David “Ziggy” Marley, Bob Marley’s oldest son, is best known for his role as the leader of Ziggy Marley and the Melody Makers, but if the reggae heir has anything to say about it, his legacy will be about more than just music.
While he’s kicking off a leg of his tour this week at Washington, D.C.’s historic Howard Theatre, what he really wants to talk about is food: specifically, his own line of organic products, Ziggy Marley Organics, and his work as a supporter of the Just Label It campaign, an effort to persuade the federal government to require that foods with genetically engineered or modified ingredients be labeled accordingly.
“If food is labeled, some people might choose to eat stuff that’s genetically modified,” he told The Root. ”They might decide they love it. But give us a choice.”
The Root talked to Marley about how his Jamaican childhood informed his perspective on healthy eating, how he balances his music and his activism, and his adamant belief that “the American people are sleeping and need to wake up” when it comes to insisting upon the right to know what we’re putting in our bodies.
The Root: It’s pretty unusual for a musical artist to get into the food business. How does Ziggy Marley Organics fit in with your career?
Ziggy Marley: It’s a tool for a bigger message and a bigger purpose, and it’s right up my alley. For me, music, culture and food — it’s a whole-body experience. We live in the culture and we have to eat properly, and food is a part of that. Also, it’s a part of how I grew up, with healthy eating and healthy food, in Jamaica.
Everything was from the gardens or the farms. We didn’t go to the supermarket, growing up — I don’t remember seeing supermarkets at all until I was a teenager. We had the garden, we had the ocean and we had the farms. Everything was fresh and everything was organic.
TR: You’re a big supporter of the Just Label It campaign, which advocates for the labeling of genetically modified foods. Why is this so important to you?
ZM: The important question is, do people have a right to know what they’re putting into their bodies? If the answer is yes, then everything should be clear and transparent. If people don’t have a right to know, then put nothing on it — no calories, no cholesterol, nothing. But I know we have a right, and that right is important to me.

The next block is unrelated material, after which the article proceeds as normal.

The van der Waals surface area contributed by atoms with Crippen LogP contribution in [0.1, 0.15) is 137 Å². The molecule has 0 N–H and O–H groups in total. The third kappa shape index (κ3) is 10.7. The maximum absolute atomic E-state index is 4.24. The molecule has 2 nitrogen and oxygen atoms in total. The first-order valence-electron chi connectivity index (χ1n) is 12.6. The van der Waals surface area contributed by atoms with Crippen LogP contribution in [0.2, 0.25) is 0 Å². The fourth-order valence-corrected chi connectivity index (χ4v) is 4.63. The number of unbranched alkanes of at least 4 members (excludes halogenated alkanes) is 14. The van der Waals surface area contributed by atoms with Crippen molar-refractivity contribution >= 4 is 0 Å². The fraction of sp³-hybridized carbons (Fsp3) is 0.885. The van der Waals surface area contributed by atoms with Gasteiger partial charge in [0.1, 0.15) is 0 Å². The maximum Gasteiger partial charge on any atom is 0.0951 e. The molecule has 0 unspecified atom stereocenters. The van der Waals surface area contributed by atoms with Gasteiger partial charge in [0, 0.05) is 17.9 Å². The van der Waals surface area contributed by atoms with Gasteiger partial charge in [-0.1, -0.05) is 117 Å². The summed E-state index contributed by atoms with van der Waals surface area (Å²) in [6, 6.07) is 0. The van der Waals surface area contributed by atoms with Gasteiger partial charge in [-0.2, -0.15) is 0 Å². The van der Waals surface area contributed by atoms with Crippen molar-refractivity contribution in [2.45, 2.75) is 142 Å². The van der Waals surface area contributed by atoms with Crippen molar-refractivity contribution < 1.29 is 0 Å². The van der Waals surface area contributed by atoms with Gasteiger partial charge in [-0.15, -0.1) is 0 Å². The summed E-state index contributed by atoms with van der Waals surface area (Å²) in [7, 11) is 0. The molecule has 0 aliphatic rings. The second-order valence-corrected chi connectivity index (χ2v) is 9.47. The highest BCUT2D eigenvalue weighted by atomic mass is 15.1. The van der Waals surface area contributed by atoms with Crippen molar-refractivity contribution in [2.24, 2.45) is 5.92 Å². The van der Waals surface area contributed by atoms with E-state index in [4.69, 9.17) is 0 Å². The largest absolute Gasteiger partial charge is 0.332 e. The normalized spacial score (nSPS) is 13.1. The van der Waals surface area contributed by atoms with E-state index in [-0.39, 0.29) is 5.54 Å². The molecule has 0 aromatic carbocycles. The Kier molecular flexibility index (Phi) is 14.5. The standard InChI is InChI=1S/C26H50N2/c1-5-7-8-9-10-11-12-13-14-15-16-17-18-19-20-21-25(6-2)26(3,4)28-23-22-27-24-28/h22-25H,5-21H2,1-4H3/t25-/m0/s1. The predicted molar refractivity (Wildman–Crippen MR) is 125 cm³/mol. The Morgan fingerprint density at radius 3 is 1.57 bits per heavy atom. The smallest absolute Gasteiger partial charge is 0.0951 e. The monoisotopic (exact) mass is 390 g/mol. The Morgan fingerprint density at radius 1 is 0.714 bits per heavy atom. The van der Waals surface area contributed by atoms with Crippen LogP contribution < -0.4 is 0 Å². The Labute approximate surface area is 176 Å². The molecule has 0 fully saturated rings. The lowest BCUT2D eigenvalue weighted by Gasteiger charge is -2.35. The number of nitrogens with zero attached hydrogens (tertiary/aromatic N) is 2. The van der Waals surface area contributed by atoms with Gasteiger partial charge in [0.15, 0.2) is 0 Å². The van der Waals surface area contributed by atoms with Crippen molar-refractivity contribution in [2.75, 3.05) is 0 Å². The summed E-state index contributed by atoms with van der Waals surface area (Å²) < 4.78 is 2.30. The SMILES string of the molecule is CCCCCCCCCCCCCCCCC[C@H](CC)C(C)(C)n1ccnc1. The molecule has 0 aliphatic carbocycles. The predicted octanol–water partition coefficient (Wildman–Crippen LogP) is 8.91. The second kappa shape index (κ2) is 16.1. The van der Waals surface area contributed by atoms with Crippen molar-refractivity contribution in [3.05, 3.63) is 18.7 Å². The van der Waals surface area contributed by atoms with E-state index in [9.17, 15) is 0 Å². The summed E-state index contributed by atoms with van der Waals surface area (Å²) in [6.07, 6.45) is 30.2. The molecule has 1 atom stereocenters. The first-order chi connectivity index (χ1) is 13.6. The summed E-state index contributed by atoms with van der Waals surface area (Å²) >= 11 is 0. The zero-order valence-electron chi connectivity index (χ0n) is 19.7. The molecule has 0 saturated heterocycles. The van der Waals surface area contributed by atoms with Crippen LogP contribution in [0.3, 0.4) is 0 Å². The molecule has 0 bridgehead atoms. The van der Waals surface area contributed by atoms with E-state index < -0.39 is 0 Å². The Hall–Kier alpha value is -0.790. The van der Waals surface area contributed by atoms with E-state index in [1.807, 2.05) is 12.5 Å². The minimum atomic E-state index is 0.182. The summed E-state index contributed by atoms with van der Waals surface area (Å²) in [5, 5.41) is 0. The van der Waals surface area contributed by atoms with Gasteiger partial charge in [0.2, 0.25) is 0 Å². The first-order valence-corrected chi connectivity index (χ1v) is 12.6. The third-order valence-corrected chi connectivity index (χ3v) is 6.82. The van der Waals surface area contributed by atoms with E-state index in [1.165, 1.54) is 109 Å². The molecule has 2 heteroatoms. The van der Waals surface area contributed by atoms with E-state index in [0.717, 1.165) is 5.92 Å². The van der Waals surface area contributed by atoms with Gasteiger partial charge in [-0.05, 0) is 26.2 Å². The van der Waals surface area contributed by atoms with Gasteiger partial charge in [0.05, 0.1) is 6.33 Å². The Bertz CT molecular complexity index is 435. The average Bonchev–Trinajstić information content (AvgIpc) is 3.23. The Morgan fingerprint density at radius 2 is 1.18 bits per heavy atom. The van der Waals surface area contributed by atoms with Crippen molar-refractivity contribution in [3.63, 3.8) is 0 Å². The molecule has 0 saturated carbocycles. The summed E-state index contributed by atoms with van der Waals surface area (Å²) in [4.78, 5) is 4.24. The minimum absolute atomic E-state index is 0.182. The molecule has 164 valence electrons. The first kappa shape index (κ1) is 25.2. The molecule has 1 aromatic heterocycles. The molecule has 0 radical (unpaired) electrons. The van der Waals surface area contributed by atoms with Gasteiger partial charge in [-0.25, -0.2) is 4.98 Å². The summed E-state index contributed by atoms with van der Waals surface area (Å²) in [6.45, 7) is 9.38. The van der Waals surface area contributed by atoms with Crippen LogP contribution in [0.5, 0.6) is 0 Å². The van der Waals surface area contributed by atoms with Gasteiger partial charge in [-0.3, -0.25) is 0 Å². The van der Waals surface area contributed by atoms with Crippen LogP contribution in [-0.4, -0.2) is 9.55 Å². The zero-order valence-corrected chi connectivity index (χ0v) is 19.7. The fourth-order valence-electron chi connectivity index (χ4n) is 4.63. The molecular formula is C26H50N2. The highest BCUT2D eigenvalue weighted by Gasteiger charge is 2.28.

If food is labeled, some people might choose to eat stuff that’s genetically modified. They might decide they love it. But give us a choice. The big thing here is that the people are the lab rats and the guinea pigs.
TR: What do you want people who aren’t aware of the debate surrounding the labeling of genetically modified foods to know?
ZM: At some point in time, the politicians decided this issue with the pharmaceutical guys. They decided genetically modified foods didn’t need to be labeled. And the American people are sleeping and need to wake up. The problem is disguised in food products — nice-looking hamburgers and nice-looking corn.
I’m sure someone is out there saying maybe it’s all the liberals, but this shouldn’t be a partisan issue. Regardless of your political party, you should want to know what’s in your food. And even if you don’t care about the food, you must care about the rights — the right to make choices, and the right to know what you’re eating. If not, this could just be the beginning of rights being taken away from people and what people don’t have the right to know.
If we don’t stand up for this, then what are we going to stand up for? It’s an American concept. We have freedom of choice and freedom of religion, and we should have the freedom to know what’s in our food.
TR: You’re performing at the Howard Theatre this week as the first stop of your tour. What’s next for you in terms of music, your food line and activism, and how are you balancing it all?
ZM: We have an album called Wild and Free. We’re getting ready to hit the road for a couple of months, on a tour through the U.S. and Canada. I have some other ideas I’d like to explore. I have dreams.
But everything is everything; everything is one thing, so there’s no need for balance. My advocacy starts with my everyday life — talking to my friends and neighbors. I don’t need to set time apart because my advocacy and my music are intertwined — there’s no differentiation between them.